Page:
‘Shedding the Blood of Creation’ as Sacrament or Sacrilege

“There is absolutely no reason a piece of furniture should not last hundreds of years. Literally, hundreds of years.” So says Harrison Higgins, a maker of custom furniture based in Richmond, Virginia. According to his website, Higgins began making furniture over 30 years ago as an apprentice to a German furniture maker.

In a short film produced by Christianity Today – “Furniture Fit for the Kingdom” – Higgins “describes the theology behind his furniture-making – and the beauty revealed when we treat the creation as more than a resource or even a social cause, but as a sacrament.” As this four-minute film unfolds, Higgins calls our attention to the overflowing love of God as evidenced by the good things that He has placed into His creation, just one of those things being the raw material – in this case, wood – that Higgins uses to build customized furniture to the glory of God, to endeavor to make something that is worthy of the tree from which it was cut. According to Higgins, when we look at all of creation with an eye toward sacrament, we “handle it differently.”

Personally, I find it very encouraging that there are people left in this world who enjoy building furniture consistent with the 18th-century level of craftsmanship, the “high-water mark” of furniture building, according to Higgins. The net effect of being introduced to someone who loves what they do and seeks to live out their vocation in a manner intended to give glory to God is to consider how the work we do provides value to God’s creation…or not.

For the last year or so, I have been studying the topics of faith, vocation and culture with a group of D.Min. candidates at Covenant Seminary in St. Louis. While I am not enrolled in a Doctor of Ministry program at Covenant, my master’s program has been uniquely designed to allow me to earn credit while hitching a ride with roughly a dozen other folks who are seeking to make a lasting contribution to this intersection of Who we worship on Sunday mornings and how we spill that sense of awestruck wonder over into our Monday mornings (and the rest of our work week). Just over a year into a three-year stint, I can say with confidence that much of my thinking about “my job” has been seriously messed with…but in a really good way.

For someone like Harrison Higgins, we can see at once how his chosen profession allows him the “spiritual room” to praise God as he harvests trees, shapes them down into smaller pieces, smooths them by hand and carves intricate detail into the designs he has been commissioned to build. Someone like me, however, might come away from this video with very natural questions such as, “OK, but how do I create and maintain websites to the glory of God?” or “Is there anything at all sacramental associated with working the drive-thru window at the local McDonald’s?”

While there is definitely some sense in which we have all been alienated from the goodness of God’s creation by the modern, industrial era – moving from family-based enterprises such as a farm or general store to increasingly-narrowed fields with very specific job descriptions – as Christians we worship a Creator God Who owns, as Abraham Kuyper said, absolutely “every square inch” of His creation. This is very good news! While the fall of mankind (Genesis 3) has very clearly left its stain on everything we think, speak and do, God so loves His good creation (Genesis 1:31) that He is faithful to answer our prayers for redemption…even in today’s fast-paced, technological age.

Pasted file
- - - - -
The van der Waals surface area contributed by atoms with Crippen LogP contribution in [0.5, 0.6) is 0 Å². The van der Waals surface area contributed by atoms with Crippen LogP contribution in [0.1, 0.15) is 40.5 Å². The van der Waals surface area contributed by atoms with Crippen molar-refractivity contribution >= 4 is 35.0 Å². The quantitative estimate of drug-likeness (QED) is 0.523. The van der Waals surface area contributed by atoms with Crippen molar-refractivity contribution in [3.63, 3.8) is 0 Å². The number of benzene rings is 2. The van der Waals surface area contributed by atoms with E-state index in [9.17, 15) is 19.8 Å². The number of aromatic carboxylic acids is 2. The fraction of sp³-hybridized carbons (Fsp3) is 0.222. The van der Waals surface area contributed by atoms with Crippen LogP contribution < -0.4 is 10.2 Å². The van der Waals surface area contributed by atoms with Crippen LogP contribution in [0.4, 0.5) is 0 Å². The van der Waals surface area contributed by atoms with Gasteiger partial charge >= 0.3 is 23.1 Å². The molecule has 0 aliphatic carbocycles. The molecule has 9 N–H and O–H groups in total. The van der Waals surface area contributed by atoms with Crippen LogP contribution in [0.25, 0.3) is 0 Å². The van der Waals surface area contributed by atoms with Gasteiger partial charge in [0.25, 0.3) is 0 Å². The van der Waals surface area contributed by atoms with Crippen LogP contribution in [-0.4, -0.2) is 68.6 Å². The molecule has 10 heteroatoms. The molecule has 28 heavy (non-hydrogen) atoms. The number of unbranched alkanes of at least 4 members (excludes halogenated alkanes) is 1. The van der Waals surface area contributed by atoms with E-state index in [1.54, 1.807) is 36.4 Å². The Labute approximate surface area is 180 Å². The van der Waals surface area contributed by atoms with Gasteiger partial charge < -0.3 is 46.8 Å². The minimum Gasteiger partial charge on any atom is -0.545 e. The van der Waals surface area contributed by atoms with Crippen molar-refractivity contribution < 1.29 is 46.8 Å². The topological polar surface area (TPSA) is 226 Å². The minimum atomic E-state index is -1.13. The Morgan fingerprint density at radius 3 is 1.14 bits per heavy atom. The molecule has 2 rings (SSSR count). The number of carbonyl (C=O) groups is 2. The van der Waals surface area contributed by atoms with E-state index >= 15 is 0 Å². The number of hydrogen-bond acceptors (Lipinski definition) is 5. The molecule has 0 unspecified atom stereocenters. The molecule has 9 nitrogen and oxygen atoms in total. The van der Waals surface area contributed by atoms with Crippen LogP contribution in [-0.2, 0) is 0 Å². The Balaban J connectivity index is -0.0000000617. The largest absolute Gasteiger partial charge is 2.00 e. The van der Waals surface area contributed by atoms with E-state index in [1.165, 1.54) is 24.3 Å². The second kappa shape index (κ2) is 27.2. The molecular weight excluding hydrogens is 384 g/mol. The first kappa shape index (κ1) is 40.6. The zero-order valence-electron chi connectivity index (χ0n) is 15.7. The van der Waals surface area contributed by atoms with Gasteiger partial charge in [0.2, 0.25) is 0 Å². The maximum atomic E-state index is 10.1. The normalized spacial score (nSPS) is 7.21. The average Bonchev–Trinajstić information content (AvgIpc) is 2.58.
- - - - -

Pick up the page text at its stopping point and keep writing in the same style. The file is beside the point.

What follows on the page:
Many of us – though certainly not all – have been given the great gift of time off from work on this Memorial Day. Perhaps we have already filled up our “day off” with so many activities and events that we will fall exhausted into our beds tonight, only to wake up on Tuesday and dive right back into the increasingly-frenetic pace of our normal work life, self-deprived of the very “spiritual room” that we desperately need to consider how what we do to earn our living is making its impact – good or otherwise – on the good, beautiful and sacramental creation that we “drive-thru” each and every day.

As I get older, the tremendous value of God-glorifying simplicity takes up more and more space in my heart. Yes, the world is increasing in complexity every day, but listening to someone like Harrison Higgins is a much-needed reminder that we enter into a complex world by choice. There are simple choices that everyone can make – sacrament or sacrilege? – and we need not be world-class furniture makers or powerful culture makers to participate in what God has already completed (John 19:30) and inaugurated with the resurrection of His Son from the dead.

In that spirit of simplicity, then, maybe we could all try to get a little more rest today, punch a couple of holes into our schedule this week for an aimless walk or a prolonged session of staring out the window, and ask God to open our eyes a bit: “Lord, show me how I can cooperate with Your plan of redemption when I show up at work tomorrow morning. Help me to find opportunities to experience Your glory in the mundane details of my work life.” When I remember that God owns everything and is able to reveal Himself in the everyday, I find the confidence to allow Him to reshape my work life such that others will find cause to ask me for the hope that resides within (1 Peter 3:15).

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